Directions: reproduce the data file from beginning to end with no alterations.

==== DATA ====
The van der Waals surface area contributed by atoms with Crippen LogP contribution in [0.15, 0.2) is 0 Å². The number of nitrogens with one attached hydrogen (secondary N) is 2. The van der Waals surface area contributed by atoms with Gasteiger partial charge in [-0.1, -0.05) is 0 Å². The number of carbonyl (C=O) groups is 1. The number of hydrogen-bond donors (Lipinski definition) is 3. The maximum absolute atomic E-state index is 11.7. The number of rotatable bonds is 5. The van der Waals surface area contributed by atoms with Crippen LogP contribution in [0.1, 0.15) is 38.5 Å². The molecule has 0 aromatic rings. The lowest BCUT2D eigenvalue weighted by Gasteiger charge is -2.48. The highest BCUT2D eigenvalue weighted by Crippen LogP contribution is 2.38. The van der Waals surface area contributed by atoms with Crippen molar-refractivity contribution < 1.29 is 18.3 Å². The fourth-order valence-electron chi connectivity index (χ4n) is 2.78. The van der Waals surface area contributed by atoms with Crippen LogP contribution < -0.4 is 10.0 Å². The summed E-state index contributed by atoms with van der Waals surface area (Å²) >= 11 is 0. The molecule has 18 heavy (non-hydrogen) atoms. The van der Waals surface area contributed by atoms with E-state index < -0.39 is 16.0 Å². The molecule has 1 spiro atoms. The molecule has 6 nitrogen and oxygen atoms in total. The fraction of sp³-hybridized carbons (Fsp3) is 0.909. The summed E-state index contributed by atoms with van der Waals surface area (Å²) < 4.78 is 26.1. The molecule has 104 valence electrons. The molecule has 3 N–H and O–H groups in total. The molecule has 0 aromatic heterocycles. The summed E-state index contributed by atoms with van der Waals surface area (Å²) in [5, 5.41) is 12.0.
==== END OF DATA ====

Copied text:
The van der Waals surface area contributed by atoms with Crippen LogP contribution in [0.15, 0.2) is 0 Å². The number of nitrogens with one attached hydrogen (secondary N) is 2. The van der Waals surface area contributed by atoms with Gasteiger partial charge in [-0.1, -0.05) is 0 Å². The number of carbonyl (C=O) groups is 1. The number of hydrogen-bond donors (Lipinski definition) is 3. The maximum absolute atomic E-state index is 11.7. The number of rotatable bonds is 5. The van der Waals surface area contributed by atoms with Crippen LogP contribution in [0.1, 0.15) is 38.5 Å². The molecule has 0 aromatic rings. The lowest BCUT2D eigenvalue weighted by Gasteiger charge is -2.48. The highest BCUT2D eigenvalue weighted by Crippen LogP contribution is 2.38. The van der Waals surface area contributed by atoms with Crippen molar-refractivity contribution < 1.29 is 18.3 Å². The fourth-order valence-electron chi connectivity index (χ4n) is 2.78. The van der Waals surface area contributed by atoms with Crippen LogP contribution < -0.4 is 10.0 Å². The summed E-state index contributed by atoms with van der Waals surface area (Å²) >= 11 is 0. The molecule has 18 heavy (non-hydrogen) atoms. The van der Waals surface area contributed by atoms with E-state index < -0.39 is 16.0 Å². The molecule has 1 spiro atoms. The molecule has 6 nitrogen and oxygen atoms in total. The fraction of sp³-hybridized carbons (Fsp3) is 0.909. The summed E-state index contributed by atoms with van der Waals surface area (Å²) < 4.78 is 26.1. The molecule has 104 valence electrons. The molecule has 3 N–H and O–H groups in total. The molecule has 0 aromatic heterocycles. The summed E-state index contributed by atoms with van der Waals surface area (Å²) in [5, 5.41) is 12.0.